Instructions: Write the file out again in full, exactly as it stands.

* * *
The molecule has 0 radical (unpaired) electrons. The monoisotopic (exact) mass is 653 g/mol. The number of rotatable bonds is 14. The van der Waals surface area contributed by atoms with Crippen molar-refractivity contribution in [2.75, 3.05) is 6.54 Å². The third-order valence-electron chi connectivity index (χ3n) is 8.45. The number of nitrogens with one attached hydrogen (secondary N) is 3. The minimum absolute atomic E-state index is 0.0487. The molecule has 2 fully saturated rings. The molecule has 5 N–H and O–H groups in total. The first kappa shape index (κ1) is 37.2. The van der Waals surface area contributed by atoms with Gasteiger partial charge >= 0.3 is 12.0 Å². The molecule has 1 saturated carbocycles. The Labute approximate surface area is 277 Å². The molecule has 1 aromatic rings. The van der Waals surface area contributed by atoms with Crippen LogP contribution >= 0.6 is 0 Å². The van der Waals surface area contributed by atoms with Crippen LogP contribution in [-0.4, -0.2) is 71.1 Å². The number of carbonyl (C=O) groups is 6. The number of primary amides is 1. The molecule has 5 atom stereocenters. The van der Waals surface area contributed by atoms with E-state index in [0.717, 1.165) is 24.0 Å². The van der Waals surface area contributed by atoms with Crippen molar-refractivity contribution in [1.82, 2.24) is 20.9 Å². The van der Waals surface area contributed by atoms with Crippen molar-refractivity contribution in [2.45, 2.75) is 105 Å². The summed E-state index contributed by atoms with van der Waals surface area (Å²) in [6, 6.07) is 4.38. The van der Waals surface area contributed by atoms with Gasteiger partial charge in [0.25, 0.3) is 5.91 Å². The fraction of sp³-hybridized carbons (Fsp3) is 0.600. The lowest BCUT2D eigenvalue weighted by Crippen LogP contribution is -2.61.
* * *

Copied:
The molecule has 0 radical (unpaired) electrons. The monoisotopic (exact) mass is 653 g/mol. The number of rotatable bonds is 14. The van der Waals surface area contributed by atoms with Crippen molar-refractivity contribution in [2.75, 3.05) is 6.54 Å². The third-order valence-electron chi connectivity index (χ3n) is 8.45. The number of nitrogens with one attached hydrogen (secondary N) is 3. The minimum absolute atomic E-state index is 0.0487. The molecule has 2 fully saturated rings. The molecule has 5 N–H and O–H groups in total. The first kappa shape index (κ1) is 37.2. The van der Waals surface area contributed by atoms with Gasteiger partial charge >= 0.3 is 12.0 Å². The molecule has 1 saturated carbocycles. The Labute approximate surface area is 277 Å². The molecule has 1 aromatic rings. The van der Waals surface area contributed by atoms with Crippen LogP contribution >= 0.6 is 0 Å². The van der Waals surface area contributed by atoms with Crippen LogP contribution in [-0.4, -0.2) is 71.1 Å². The number of carbonyl (C=O) groups is 6. The number of primary amides is 1. The molecule has 5 atom stereocenters. The van der Waals surface area contributed by atoms with E-state index in [0.717, 1.165) is 24.0 Å². The van der Waals surface area contributed by atoms with Crippen molar-refractivity contribution in [1.82, 2.24) is 20.9 Å². The van der Waals surface area contributed by atoms with Crippen molar-refractivity contribution in [2.45, 2.75) is 105 Å². The summed E-state index contributed by atoms with van der Waals surface area (Å²) in [6, 6.07) is 4.38. The van der Waals surface area contributed by atoms with Gasteiger partial charge in [0.25, 0.3) is 5.91 Å². The fraction of sp³-hybridized carbons (Fsp3) is 0.600. The lowest BCUT2D eigenvalue weighted by Crippen LogP contribution is -2.61.